The SC Conference continues to change and improve to provide a better experience for the conference attendees. Diversity has always been important to the conference and this year they have taken their actions further with the creation of the Diverse HPC Workforce committee.
I had the opportunity to interview John West, SC16 chair, and Trish Damkroger, chair of the Diverse HPC Workforce committee, to ask them about their respective roles and what motivates them to volunteer for this effort.
Why do you see diversity an important initiative for SC16?
John West: I am an engineer. I put on my math and engineering hat to analyze the future workforce needed for HPC positions.
HPC is a critical tool for engineering and science accomplishment. It’s difficult to find a discipline that is not touched by HPC. As we get more sophisticated with big data sets, artificial intelligence, and machine learning, the role of computing is going to become more important.
We have to provide enough people to do the work in HPC. Currently, the workforce is short by 200,000 skilled employees. It is estimated that the HPC workforce will need a million skilled workers by 2022. An estimated two thirds of the people in the workforce are from underrepresented groups. We have to look at the two thirds who are “untapped talents” to ensure we have the best and smartest minds working on the problems we are trying to solve with HPC.
What other areas of HPC do see possibly affected?
West: I build and work with tools. These tools need to be used by all types of people with diverse backgrounds. A group of engineers would use their native language and terminology in the tools they build, which may not translate clearly to everyone. When you have larger teams and collaboration, you get tools that are built from a broad spectrum of life experiences and work experiences that fit a wider audience.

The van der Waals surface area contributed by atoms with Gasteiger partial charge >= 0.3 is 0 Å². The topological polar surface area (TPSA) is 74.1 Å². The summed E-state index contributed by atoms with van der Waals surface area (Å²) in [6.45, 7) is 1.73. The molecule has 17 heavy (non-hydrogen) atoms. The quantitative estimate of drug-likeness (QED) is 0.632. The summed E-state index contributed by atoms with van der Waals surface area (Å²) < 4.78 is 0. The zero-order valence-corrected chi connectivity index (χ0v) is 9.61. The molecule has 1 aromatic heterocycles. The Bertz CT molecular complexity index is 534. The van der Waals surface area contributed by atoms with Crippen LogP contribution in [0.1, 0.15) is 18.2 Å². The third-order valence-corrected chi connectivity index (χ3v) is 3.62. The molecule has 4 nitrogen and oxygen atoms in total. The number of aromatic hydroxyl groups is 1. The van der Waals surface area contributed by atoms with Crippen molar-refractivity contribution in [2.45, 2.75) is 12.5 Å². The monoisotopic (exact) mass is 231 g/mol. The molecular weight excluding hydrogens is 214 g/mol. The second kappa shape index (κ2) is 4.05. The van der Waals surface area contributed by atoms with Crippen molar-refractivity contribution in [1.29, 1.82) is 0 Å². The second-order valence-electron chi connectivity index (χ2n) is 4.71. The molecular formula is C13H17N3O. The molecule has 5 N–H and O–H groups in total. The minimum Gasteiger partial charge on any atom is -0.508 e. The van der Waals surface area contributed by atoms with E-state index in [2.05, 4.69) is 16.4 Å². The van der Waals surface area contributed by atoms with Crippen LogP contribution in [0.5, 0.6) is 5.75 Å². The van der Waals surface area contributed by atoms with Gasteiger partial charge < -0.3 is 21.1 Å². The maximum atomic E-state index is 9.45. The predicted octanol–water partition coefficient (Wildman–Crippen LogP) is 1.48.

What led you to get started with the Diversity Workforce effort?
Trish Damkroger: My wakeup call was as I was sending my daughter off to college to study computer engineering. I didn’t want her to be the only girl in the class or to have to deal with professors that might be discriminatory. We need to make a change in the culture where women and minorities are comfortable and are treated fairly and with respect.
Do you see bias in the SC community?
Damkroger: Yes, and I don’t think people realize the damage they are doing. I believe most of what I have seen is unconscious bias versus intentional.
West: The SC Diversity effort really opened my eyes. I believe there is an unconscious inequality in the way people are treated. As I’ve learned more, my eyes opened to the bias and it’s something I want to change.
Trish, what has your role been like as chair of the Diversity Workforce committee at SC16?
Damkroger: As with any new initiative in SC, forming the right team and developing the goals were the focus for the first year. We decided on 20 percent conference participation and 20 percent technical program participation by women by 2020. Since the committee is made up mostly from volunteers, this role involved educating the committee and helping the committee understand the importance of diversity and inclusivity.
What is your vision for the Diversity Workforce? What were your goals and what did you accomplish?
Damkroger: John West decided to focus on diversity as a priority for SC16. I was honored that he asked me to chair the committee. The overall vision for the diverse workforce is that it is diverse and we do not have to focus energy on the subject. For a while, the number of women in computer science increased, and I thought we were moving on the right track. Unfortunately, those numbers along with female electrical engineers have been declining. I want all children to be able to become whatever they want to be. I want teachers, parents, and advisors to encourage all students to pursue STEM degrees. I want women and under-represented groups to feel welcome in HPC. We need more computer scientists to fill the jobs we currently have. We need more people to pursue CS education. I think John has done a great job of looking at the numbers and identifying what is needed for our community.